Thanks to this work, it has been possible both to increase the catalog of those artists and to discover unpublished frescoes.

Rita Randolfi
Da Roma ad Ascoli Piceno. La storia del presunto ritratto di Maria Gavotti in Cussida

From Rome to Ascoli Piceno. The story of the alleged portrait of Maria Gavotti in Cussida

 

Through the Gavotti’s inventories it is possible follow the history of A woman’s portrait, by Tiberio Titi, now in Ascoli Piceno.The painting remains in Rome, in Gavotti’s palace in via delle Tre Cannelle, until the acquisition by Antonio Ceci, who, at his death, leaving his collection in part to Ascoli partly Pisa. Perhaps the woman portrayed is Gavotti Maria, widow of Francis and daughter in law of Peter Cussida, from whom he inherited a rich collection of paintings.

 

Serenella Rolfi Ožvald
La “rosa d’oro”, Rubens e Piranesi. Le arti e il cerimoniale di stato: doni, visite e invii di opere alla corte austriaca nel 1780 e 1819

The "Golden Rose", Rubens and Piranesi. The arts and the ceremonial of state: gifts, visits and submissions of works to the Austrian court in 1780 and 1819

 

Written sources and other texts – the dictionary of Gaetano Moroni - provides evidence in change in the tradition of diplomatic gift in the course of Eighteenth century. The frequent exchange between the Papal court and the Habsburg monarchy gives sufficient arguments to reconsider the change of habits into the cerimonial and the language of gift. Which is the characteristic of the gift and the innovation in diplomatic practice in the second half of eigtheenth century? This study intend to stress the intersection between public and private diplomacy and the reciprocal influence between Grand Tour and diplomatic gift. Two cases, the visit of Ferdinando governator of Milano in 1780, and the vist of imperor Francesco I in 1819, are the framework of this essay. These two examples drow us the attidute towards change; dialectic between gift with religious connotations and luxury items (illustrated books of G.B. Piranesi, small bronzes of Valadier, mosaics and tapestries), and suggest to paying close attention to the different political attitude compared to the traditional role of the gift. How does the art market and cultural consumption promoted by diplomatic agents affect the lesser importance of the religious sphere of the papal gift? The correspondance of the prince Carlo Francesco Albani, between Milano and Roma, helps to understanding the growing importance of cultural consumption as a vehicle of artiste model and political meanings. The intersection between artists, agents and market, provides a counterpoint of the tradictional gift of the “rosa d’oro” and relics of saints, and showing the contemporary attitudes in which the visit to the artists’ ateliers also become part of the diplomatic cerimonial.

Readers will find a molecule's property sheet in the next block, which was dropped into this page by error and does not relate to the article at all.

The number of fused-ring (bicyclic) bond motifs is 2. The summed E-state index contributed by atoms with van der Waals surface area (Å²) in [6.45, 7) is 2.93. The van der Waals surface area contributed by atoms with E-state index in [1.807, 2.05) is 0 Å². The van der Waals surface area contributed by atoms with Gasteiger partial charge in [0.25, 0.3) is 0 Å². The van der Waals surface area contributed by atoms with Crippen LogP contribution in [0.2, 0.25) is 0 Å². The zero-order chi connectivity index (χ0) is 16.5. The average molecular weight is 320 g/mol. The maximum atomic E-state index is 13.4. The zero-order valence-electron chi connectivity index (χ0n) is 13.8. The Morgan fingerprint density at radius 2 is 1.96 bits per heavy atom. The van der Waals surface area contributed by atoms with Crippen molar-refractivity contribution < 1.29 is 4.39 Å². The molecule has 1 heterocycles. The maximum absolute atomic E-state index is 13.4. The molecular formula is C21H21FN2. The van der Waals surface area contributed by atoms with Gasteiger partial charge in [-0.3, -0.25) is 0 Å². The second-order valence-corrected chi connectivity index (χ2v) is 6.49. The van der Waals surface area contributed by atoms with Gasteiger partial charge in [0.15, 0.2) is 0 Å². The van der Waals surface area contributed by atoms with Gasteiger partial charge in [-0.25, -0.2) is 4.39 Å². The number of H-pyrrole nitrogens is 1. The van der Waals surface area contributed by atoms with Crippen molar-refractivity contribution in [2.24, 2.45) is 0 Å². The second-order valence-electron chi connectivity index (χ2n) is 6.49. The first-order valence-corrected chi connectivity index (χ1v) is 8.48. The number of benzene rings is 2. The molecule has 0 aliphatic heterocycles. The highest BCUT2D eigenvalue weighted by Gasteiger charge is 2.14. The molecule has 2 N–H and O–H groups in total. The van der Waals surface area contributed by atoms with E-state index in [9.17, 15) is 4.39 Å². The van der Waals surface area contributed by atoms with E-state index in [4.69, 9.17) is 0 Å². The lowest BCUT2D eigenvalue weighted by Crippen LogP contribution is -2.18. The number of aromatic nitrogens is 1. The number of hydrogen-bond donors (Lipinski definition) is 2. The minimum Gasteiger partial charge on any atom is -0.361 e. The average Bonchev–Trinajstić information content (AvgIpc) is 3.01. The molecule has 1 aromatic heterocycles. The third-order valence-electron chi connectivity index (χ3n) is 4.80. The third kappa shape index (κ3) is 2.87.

Oronzo Brunetti
Lo Scrittoio delle Fortezze e Fabbriche in età lorenese
The desk of the fortresses and factories in Lorraine age

Since the 16th century, the Scrittoio delle Fortezze e Fabbriche was the office responsible for maintaining buildings and public infrastructures of the Granducato di Toscana.
In 1737 Francesco Stefano di Lorena succeeded Giangastone de’ Medici, last of Medici family, but he spent in Florence only few months, as he moved to Vienna.
In 1765 Pietro Leopoldo Habsburg-Lorraine became Grand Duchy and promoted new reforms to improve the welfare and enrich the culture of the state. According to his economy policy, Pietro Leopoldo reorganized the Scrittoio: he renewed roles and personals, fired unreliable employees (Giuseppe Ruggieri) and hired young architects as Gaspare Paoletti e Zanobi Del Rosso who led the Scrittoio for many years. The architects were asked to spare money and all the equipments they had to use. Paoletti became the main architect of Pietro Leopoldo who commissioned him new spaces in Palazzo Pitti, the Museo di Fisica e Storia Naturale, and the Specola (astronomical observatory), works at the Medici Villa di Poggio Imperiale.
The institution of the Accademia di Belle Arti di Firenze (1784) was one of the most significant aims of a cultural policy which joined enlightened reforms with re-use of ancient buildings. The Accademia was conceived as a place for studying and working and was connected with the Opificio delle Pietre Dure, the factory where the granducal artisans were used to produce precious artifacts.
The Accademia was placed in the ancient Ospedale di San Matteo, one of the many religious structures unused because of the suppression of religious corporations ordered by Pietro Leopoldo. Paoletti re-designed the spaces and some years later he became professor of architecture in the Accademia.

Cristina Galassi
La decorazione del Collegio del Cambio rivisitata nei disegni inediti di Giovanni Cappelli
The decoration of the Collegio del Cambio revisited in the unpublished designs of Giovanni Cappelli

The contribution analyzes the critical and figurative fortune in particular the eighteenth-nineteenth century of the decoration of the College of Cambio of Perugia, taking into consideration the interesting series of unpublished drawings, still preserved in the Archive of the College, made at the end of the eighteenth century by the painter of Ascoli Giovanni Capelli, inspiration for the engravings made by the Roman Francesco Cecchini. The essay is also an in-depth reflection on the revival of Peruginism that involved every form of art and craftsmanship taking as a model the artist's painting, object at the end of the eighteenth century also of the interest of the Napoleonic commissioners who massively requisitioned his works.